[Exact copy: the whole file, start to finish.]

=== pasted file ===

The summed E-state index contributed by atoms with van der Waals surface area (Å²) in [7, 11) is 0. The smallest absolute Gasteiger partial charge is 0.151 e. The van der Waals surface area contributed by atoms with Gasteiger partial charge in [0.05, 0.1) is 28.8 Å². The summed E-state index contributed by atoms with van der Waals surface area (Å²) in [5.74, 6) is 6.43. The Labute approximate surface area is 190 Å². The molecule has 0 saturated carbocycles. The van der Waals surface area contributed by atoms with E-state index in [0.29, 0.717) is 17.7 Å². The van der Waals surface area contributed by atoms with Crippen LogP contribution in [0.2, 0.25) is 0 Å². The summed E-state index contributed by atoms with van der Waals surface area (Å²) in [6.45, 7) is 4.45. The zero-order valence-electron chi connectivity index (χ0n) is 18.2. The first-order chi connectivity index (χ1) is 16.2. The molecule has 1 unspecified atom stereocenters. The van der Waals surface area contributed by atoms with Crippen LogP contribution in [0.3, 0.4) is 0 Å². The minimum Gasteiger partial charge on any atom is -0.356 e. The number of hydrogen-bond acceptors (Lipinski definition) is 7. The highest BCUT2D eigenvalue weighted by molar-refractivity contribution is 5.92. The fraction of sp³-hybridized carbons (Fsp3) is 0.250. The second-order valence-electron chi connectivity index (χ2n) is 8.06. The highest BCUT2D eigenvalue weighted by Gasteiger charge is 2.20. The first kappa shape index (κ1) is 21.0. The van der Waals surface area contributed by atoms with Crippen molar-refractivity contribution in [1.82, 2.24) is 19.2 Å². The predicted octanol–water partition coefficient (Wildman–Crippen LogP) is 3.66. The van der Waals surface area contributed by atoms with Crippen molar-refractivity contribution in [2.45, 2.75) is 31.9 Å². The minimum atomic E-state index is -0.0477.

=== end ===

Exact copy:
The summed E-state index contributed by atoms with van der Waals surface area (Å²) in [7, 11) is 0. The smallest absolute Gasteiger partial charge is 0.151 e. The van der Waals surface area contributed by atoms with Gasteiger partial charge in [0.05, 0.1) is 28.8 Å². The summed E-state index contributed by atoms with van der Waals surface area (Å²) in [5.74, 6) is 6.43. The Labute approximate surface area is 190 Å². The molecule has 0 saturated carbocycles. The van der Waals surface area contributed by atoms with E-state index in [0.29, 0.717) is 17.7 Å². The van der Waals surface area contributed by atoms with Crippen LogP contribution in [0.2, 0.25) is 0 Å². The summed E-state index contributed by atoms with van der Waals surface area (Å²) in [6.45, 7) is 4.45. The zero-order valence-electron chi connectivity index (χ0n) is 18.2. The first-order chi connectivity index (χ1) is 16.2. The molecule has 1 unspecified atom stereocenters. The van der Waals surface area contributed by atoms with Crippen LogP contribution in [0.3, 0.4) is 0 Å². The minimum Gasteiger partial charge on any atom is -0.356 e. The number of hydrogen-bond acceptors (Lipinski definition) is 7. The highest BCUT2D eigenvalue weighted by molar-refractivity contribution is 5.92. The fraction of sp³-hybridized carbons (Fsp3) is 0.250. The second-order valence-electron chi connectivity index (χ2n) is 8.06. The highest BCUT2D eigenvalue weighted by Gasteiger charge is 2.20. The first kappa shape index (κ1) is 21.0. The van der Waals surface area contributed by atoms with Crippen molar-refractivity contribution in [1.82, 2.24) is 19.2 Å². The predicted octanol–water partition coefficient (Wildman–Crippen LogP) is 3.66. The van der Waals surface area contributed by atoms with Crippen molar-refractivity contribution in [2.45, 2.75) is 31.9 Å². The minimum atomic E-state index is -0.0477.